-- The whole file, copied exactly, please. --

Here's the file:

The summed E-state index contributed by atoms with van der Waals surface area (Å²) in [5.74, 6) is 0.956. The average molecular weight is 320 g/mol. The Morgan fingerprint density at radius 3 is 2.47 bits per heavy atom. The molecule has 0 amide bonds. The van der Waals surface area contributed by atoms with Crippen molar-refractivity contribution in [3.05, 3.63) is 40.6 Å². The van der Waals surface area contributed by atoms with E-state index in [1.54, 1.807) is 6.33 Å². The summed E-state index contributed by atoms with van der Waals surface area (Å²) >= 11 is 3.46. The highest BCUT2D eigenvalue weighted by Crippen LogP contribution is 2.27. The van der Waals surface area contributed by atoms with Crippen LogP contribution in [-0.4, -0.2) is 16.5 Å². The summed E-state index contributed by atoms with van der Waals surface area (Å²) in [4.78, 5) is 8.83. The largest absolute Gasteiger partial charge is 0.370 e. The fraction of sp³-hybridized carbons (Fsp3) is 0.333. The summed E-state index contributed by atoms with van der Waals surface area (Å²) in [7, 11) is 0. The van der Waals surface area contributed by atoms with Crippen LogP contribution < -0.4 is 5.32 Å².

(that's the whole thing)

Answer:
The summed E-state index contributed by atoms with van der Waals surface area (Å²) in [5.74, 6) is 0.956. The average molecular weight is 320 g/mol. The Morgan fingerprint density at radius 3 is 2.47 bits per heavy atom. The molecule has 0 amide bonds. The van der Waals surface area contributed by atoms with Crippen molar-refractivity contribution in [3.05, 3.63) is 40.6 Å². The van der Waals surface area contributed by atoms with E-state index in [1.54, 1.807) is 6.33 Å². The summed E-state index contributed by atoms with van der Waals surface area (Å²) >= 11 is 3.46. The highest BCUT2D eigenvalue weighted by Crippen LogP contribution is 2.27. The van der Waals surface area contributed by atoms with Crippen LogP contribution in [-0.4, -0.2) is 16.5 Å². The summed E-state index contributed by atoms with van der Waals surface area (Å²) in [4.78, 5) is 8.83. The largest absolute Gasteiger partial charge is 0.370 e. The fraction of sp³-hybridized carbons (Fsp3) is 0.333. The summed E-state index contributed by atoms with van der Waals surface area (Å²) in [7, 11) is 0. The van der Waals surface area contributed by atoms with Crippen LogP contribution < -0.4 is 5.32 Å².